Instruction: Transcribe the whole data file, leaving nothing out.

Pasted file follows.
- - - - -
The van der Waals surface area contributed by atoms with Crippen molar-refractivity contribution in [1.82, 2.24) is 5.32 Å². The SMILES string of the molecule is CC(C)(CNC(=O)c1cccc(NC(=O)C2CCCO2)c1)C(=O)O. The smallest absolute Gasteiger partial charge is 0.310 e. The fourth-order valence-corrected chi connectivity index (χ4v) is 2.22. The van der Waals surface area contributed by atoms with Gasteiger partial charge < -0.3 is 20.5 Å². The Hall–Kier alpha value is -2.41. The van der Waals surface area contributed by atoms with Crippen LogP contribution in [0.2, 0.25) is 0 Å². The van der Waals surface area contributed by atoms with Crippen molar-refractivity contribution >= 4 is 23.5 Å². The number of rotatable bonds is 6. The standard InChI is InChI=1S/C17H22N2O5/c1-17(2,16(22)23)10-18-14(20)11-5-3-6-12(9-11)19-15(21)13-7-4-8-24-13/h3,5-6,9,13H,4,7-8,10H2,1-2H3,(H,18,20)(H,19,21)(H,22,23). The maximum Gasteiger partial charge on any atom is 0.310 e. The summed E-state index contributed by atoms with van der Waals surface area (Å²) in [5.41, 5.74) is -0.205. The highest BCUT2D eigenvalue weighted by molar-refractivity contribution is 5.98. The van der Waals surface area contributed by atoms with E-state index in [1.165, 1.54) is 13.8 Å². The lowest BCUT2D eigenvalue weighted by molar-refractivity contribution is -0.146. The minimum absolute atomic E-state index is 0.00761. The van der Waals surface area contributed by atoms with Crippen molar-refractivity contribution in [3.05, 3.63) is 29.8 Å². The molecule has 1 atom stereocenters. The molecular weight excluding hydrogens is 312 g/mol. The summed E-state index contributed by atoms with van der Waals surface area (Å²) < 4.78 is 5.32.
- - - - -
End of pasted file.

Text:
The van der Waals surface area contributed by atoms with Crippen molar-refractivity contribution in [1.82, 2.24) is 5.32 Å². The SMILES string of the molecule is CC(C)(CNC(=O)c1cccc(NC(=O)C2CCCO2)c1)C(=O)O. The smallest absolute Gasteiger partial charge is 0.310 e. The fourth-order valence-corrected chi connectivity index (χ4v) is 2.22. The van der Waals surface area contributed by atoms with Gasteiger partial charge < -0.3 is 20.5 Å². The Hall–Kier alpha value is -2.41. The van der Waals surface area contributed by atoms with Crippen LogP contribution in [0.2, 0.25) is 0 Å². The van der Waals surface area contributed by atoms with Crippen molar-refractivity contribution >= 4 is 23.5 Å². The number of rotatable bonds is 6. The standard InChI is InChI=1S/C17H22N2O5/c1-17(2,16(22)23)10-18-14(20)11-5-3-6-12(9-11)19-15(21)13-7-4-8-24-13/h3,5-6,9,13H,4,7-8,10H2,1-2H3,(H,18,20)(H,19,21)(H,22,23). The maximum Gasteiger partial charge on any atom is 0.310 e. The summed E-state index contributed by atoms with van der Waals surface area (Å²) in [5.41, 5.74) is -0.205. The highest BCUT2D eigenvalue weighted by molar-refractivity contribution is 5.98. The van der Waals surface area contributed by atoms with E-state index in [1.165, 1.54) is 13.8 Å². The lowest BCUT2D eigenvalue weighted by molar-refractivity contribution is -0.146. The minimum absolute atomic E-state index is 0.00761. The van der Waals surface area contributed by atoms with Crippen molar-refractivity contribution in [3.05, 3.63) is 29.8 Å². The molecule has 1 atom stereocenters. The molecular weight excluding hydrogens is 312 g/mol. The summed E-state index contributed by atoms with van der Waals surface area (Å²) < 4.78 is 5.32.